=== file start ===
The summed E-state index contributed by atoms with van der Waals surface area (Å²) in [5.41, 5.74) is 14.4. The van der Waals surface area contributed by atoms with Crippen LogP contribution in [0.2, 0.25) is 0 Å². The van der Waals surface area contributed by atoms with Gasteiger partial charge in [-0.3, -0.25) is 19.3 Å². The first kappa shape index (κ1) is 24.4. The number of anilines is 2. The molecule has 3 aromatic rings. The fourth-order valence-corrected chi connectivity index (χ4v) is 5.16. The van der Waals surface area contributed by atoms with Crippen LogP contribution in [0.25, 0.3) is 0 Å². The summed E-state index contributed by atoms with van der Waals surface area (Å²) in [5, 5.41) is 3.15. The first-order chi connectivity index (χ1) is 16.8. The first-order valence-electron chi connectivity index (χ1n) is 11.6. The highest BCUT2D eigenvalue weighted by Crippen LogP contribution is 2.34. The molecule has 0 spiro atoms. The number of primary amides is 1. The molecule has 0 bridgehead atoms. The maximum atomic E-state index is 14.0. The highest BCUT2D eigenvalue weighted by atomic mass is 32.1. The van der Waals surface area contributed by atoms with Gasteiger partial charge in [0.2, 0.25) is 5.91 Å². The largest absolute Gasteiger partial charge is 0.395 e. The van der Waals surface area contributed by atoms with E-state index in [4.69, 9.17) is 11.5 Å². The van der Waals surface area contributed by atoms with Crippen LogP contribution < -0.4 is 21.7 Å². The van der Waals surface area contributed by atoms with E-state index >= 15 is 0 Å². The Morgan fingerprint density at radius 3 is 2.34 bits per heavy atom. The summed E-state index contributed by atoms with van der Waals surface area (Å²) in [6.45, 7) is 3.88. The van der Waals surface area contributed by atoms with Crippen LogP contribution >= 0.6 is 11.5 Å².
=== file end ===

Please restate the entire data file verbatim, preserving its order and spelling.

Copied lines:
The summed E-state index contributed by atoms with van der Waals surface area (Å²) in [5.41, 5.74) is 14.4. The van der Waals surface area contributed by atoms with Crippen LogP contribution in [0.2, 0.25) is 0 Å². The van der Waals surface area contributed by atoms with Gasteiger partial charge in [-0.3, -0.25) is 19.3 Å². The first kappa shape index (κ1) is 24.4. The number of anilines is 2. The molecule has 3 aromatic rings. The fourth-order valence-corrected chi connectivity index (χ4v) is 5.16. The van der Waals surface area contributed by atoms with Crippen LogP contribution in [0.25, 0.3) is 0 Å². The summed E-state index contributed by atoms with van der Waals surface area (Å²) in [5, 5.41) is 3.15. The first-order chi connectivity index (χ1) is 16.8. The first-order valence-electron chi connectivity index (χ1n) is 11.6. The highest BCUT2D eigenvalue weighted by Crippen LogP contribution is 2.34. The molecule has 0 spiro atoms. The number of primary amides is 1. The molecule has 0 bridgehead atoms. The maximum atomic E-state index is 14.0. The highest BCUT2D eigenvalue weighted by atomic mass is 32.1. The van der Waals surface area contributed by atoms with Gasteiger partial charge in [0.2, 0.25) is 5.91 Å². The largest absolute Gasteiger partial charge is 0.395 e. The van der Waals surface area contributed by atoms with E-state index in [4.69, 9.17) is 11.5 Å². The van der Waals surface area contributed by atoms with Crippen LogP contribution < -0.4 is 21.7 Å². The van der Waals surface area contributed by atoms with E-state index >= 15 is 0 Å². The Morgan fingerprint density at radius 3 is 2.34 bits per heavy atom. The summed E-state index contributed by atoms with van der Waals surface area (Å²) in [6.45, 7) is 3.88. The van der Waals surface area contributed by atoms with Crippen LogP contribution >= 0.6 is 11.5 Å².